Wednesday, June 6, 2012
Statement by the Communications Workers of America on last night's results in the Wisconsin recall:
We've heard a lot of back and forth about what the Wisconsin vote means.
It's clear to us at the Communications Workers of America that it means that the 1 percent can reach into just about every aspect of our political lives. And that must be stopped. Ordinary people will never have economic and social justice if we continue down this road of allowing big money in politics and allowing the 1 percent to set our public policy and national agenda.
At the core of this fight is collective bargaining rights. Corporate and right wing interests oppose public and private sector bargaining rights, because organized workers have an independent voice in our democracy.
Without bargaining rights, it's no surprise that workers' real wages have been stagnant for 40 years, or that all the productivity gains workers have produced over the past 30 years have ended up in corporate profits or management payouts.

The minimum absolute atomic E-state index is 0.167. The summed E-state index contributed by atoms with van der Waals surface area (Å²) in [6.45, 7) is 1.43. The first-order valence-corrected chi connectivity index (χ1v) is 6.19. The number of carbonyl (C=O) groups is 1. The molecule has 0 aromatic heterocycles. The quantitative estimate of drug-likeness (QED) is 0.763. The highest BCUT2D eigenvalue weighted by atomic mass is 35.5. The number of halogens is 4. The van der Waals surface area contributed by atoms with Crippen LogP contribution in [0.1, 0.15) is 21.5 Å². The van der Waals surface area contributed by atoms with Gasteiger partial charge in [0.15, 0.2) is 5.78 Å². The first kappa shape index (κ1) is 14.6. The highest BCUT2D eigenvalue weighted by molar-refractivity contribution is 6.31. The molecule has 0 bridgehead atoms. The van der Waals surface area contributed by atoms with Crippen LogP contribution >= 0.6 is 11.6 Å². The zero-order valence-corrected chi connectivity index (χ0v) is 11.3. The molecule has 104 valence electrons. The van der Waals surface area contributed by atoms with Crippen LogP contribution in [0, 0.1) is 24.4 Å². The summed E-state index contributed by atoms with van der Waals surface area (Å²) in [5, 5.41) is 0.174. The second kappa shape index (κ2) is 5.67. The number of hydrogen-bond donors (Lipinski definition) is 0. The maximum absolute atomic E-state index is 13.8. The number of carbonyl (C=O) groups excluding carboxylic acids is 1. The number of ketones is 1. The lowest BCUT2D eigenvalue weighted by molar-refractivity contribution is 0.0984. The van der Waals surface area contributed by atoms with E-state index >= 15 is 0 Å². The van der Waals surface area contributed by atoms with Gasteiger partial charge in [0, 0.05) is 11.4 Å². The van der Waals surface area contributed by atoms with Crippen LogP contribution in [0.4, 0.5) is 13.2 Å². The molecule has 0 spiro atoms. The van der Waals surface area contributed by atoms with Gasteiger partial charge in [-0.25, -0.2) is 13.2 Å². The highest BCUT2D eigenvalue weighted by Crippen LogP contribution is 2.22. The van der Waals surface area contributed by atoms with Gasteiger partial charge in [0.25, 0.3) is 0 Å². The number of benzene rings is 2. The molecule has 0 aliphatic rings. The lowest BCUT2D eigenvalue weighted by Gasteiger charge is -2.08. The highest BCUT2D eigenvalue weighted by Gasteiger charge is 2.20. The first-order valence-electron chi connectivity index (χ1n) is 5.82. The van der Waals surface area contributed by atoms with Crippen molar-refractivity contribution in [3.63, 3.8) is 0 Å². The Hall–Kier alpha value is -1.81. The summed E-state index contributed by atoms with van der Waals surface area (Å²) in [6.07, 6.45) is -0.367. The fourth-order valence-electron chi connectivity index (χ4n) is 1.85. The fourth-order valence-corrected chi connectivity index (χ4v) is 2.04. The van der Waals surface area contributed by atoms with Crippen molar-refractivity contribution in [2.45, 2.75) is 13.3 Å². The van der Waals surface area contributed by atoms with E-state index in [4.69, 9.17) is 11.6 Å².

Without bargaining rights, we won't have an economic recovery. There will be no effective consumer demand. That's the model that works in established democracies like Germany and growing ones like Brazil. In the U.S., however, we've allowed the 1 percent to work to destroy this critical economic and public policy standard.
In Wisconsin, we saw right wing billionaires dump $40 million into paid media and a ground campaign. We saw that just two donors to the Walker campaign provided him with $3 million, more than Tom Barrett's entire campaign fund.
CWA members and allies did amazing work in Wisconsin and tremendous work on the ground. There were tens of thousands of volunteers knocking on 800,000 doors and making 1.5 million phone calls. There were worksite contacts and get-out-the-vote efforts that lasted long into election night.
But in today's world, that doesn't stack up against the millions of dollars the other side spent to stop workers from having bargaining rights.
We need a renewed progressive movement — in workplaces, in the streets and at the ballot box — to start to reverse results like those of last night. That will happen.
For release June 6, 2012
Posted by Robert Daraio at 3:23 PM